Grade Levels: 3-5, 6-8, 9-12

This lesson plan, adaptable for all BrainPOP topics, challenges students to play a game called The Meaning of Beep in which they use context clues to figure out the meaning of an unknown word associated with a BrainPOP movie topic. The game presents three sentences, one at a time, for which students identify the meaning of “Beep”–a placeholder for a missing word. Each consecutive sentence provides more context clues than the previous, so by the third sentence–which is strongly tied to the movie–students should be successful in identifying the meaning of “Beep.”  We suggest playing this game after watching the related BrainPOP movie.

Students will:

  1. Discuss and recognize the value of using context clues.
  2. Watch movie associated with the game.
  3. Use context clues to identify the meaning of an unknown word.
  4. Identify synonyms and assess whether they make sense in context.
  5. Create their own version of Meaning of Beep (extension activity).



This lesson features a game called The Meaning of Beep developed in collaboration with our partner Institute of Play that challenges players to use context clues to determine the meaning of unknown words.

Preview and play The Meaning of Beep to plan how you will adapt it to your students’ needs. Review the The Meaning of Beep: Tips and Tricks for ideas on how to make most effective use of the game.

To support English Language Learners and others, review Tips for Differentiation and ELL Support.

For ideas on how to use SnapThought with this game and specific prompts, read The Meaning of Beep: SnapThought Prompts.

Depending on your classroom routines and available technology, you may want to consider these grouping options:

  • 1:1 with students and devices; students join a game with three or four classmates each at their own device
  • Two students sharing one device and compete as one player
  • Station model with four students on four devices.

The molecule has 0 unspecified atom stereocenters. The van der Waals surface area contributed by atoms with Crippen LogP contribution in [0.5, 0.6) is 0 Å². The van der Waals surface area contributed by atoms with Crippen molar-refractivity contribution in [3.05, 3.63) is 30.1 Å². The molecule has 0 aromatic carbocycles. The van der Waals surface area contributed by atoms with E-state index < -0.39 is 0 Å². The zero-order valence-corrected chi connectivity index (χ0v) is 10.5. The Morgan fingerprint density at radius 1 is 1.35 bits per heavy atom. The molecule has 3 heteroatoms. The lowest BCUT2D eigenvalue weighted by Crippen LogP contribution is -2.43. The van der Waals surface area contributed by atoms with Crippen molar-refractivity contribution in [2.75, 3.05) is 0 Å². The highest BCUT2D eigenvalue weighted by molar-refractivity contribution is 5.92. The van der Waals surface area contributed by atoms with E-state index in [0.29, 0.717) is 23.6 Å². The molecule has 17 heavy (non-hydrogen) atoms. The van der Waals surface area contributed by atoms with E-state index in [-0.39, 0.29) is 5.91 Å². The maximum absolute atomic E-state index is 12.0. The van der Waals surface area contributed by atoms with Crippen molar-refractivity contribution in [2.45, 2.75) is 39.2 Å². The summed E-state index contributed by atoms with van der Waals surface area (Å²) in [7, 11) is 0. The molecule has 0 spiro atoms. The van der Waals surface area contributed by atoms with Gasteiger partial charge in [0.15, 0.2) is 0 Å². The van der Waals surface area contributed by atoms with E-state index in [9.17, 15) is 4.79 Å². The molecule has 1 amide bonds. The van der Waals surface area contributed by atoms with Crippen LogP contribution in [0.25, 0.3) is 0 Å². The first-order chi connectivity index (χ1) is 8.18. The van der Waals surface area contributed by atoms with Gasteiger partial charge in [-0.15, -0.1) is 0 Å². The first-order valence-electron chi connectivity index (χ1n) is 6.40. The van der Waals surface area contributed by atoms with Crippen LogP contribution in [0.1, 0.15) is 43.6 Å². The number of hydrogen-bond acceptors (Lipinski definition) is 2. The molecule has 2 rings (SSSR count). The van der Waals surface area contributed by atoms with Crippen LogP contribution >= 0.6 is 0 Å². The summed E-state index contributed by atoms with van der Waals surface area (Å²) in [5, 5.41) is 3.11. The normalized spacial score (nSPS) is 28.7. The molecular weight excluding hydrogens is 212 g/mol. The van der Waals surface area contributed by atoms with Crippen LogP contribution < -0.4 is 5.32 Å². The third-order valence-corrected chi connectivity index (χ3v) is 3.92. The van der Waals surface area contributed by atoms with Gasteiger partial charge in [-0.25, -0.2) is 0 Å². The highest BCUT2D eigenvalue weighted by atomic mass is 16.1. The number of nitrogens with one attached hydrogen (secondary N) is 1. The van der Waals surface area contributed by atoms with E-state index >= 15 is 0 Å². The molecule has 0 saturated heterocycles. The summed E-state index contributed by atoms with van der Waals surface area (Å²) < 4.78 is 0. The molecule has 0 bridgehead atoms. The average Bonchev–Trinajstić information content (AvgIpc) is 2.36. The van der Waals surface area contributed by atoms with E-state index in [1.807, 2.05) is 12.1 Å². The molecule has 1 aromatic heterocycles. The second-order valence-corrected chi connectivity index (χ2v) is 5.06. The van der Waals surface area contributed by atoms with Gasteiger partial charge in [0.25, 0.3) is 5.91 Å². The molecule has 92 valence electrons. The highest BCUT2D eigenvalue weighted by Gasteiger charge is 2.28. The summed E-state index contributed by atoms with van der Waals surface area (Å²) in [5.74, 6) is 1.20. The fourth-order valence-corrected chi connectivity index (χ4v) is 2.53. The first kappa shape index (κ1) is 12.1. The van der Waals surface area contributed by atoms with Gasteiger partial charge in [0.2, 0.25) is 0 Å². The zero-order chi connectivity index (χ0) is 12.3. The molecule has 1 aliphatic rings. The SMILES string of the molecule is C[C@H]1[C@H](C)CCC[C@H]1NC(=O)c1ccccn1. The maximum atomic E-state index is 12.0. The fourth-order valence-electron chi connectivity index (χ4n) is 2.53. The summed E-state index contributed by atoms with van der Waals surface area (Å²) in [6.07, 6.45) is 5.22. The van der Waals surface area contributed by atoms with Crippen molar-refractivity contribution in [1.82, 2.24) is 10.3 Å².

Lesson Procedure:

  1. Ask students how they know what Moby’s beeps mean when they’re watching a BrainPOP movie. Students mays say things like his gestures, but make sure they also recognize that context plays a big part, particularly what Tim says in response to Moby’s beeps. Explain that context clues help us figure out what is not stated directly, both when we listen and when we read. If this is the first time your students will be playing The Meaning of Beep, have them watch the Context Clues movie now.
  2. Now have students watch the associated BrainPOP movie, either on their own devices or as a whole class. As they watch, encourage them to make a list of words they don’t know. The wordscan be any type of vocabulary, from basic words to content-specific (tiers 1, 2, or 3).
  3. After the movie, ask students what they do when they come across a word they don’t know. Jot their responses on the whiteboard. If no one brings up using context clues, prompt the discussion by asking how they might be able to use other words in a text to help them figure out the meaning of an unknown word.
  4. Now, write a sample grade appropriate sentence with a challenging word underlined on the whiteboard. For example: “Maria prefers to run up short, steep hills rather than long, gradual ones.” If you are creating a different sentence, be sure to include a strong context clue.  
  5. Read the sentence aloud. First, ask students what they think the underlined word means. Then ask what clues in the text helped them figure it out. They should recognize that if Maria likes steep hills, then gradual must mean the opposite, or an antonym of steep. They might have defined gradual as something that rises up slowly. Point out that antonyms are one kind of context clues and that other forms include synonyms, definitions, and examples. You can share examples of each as follows: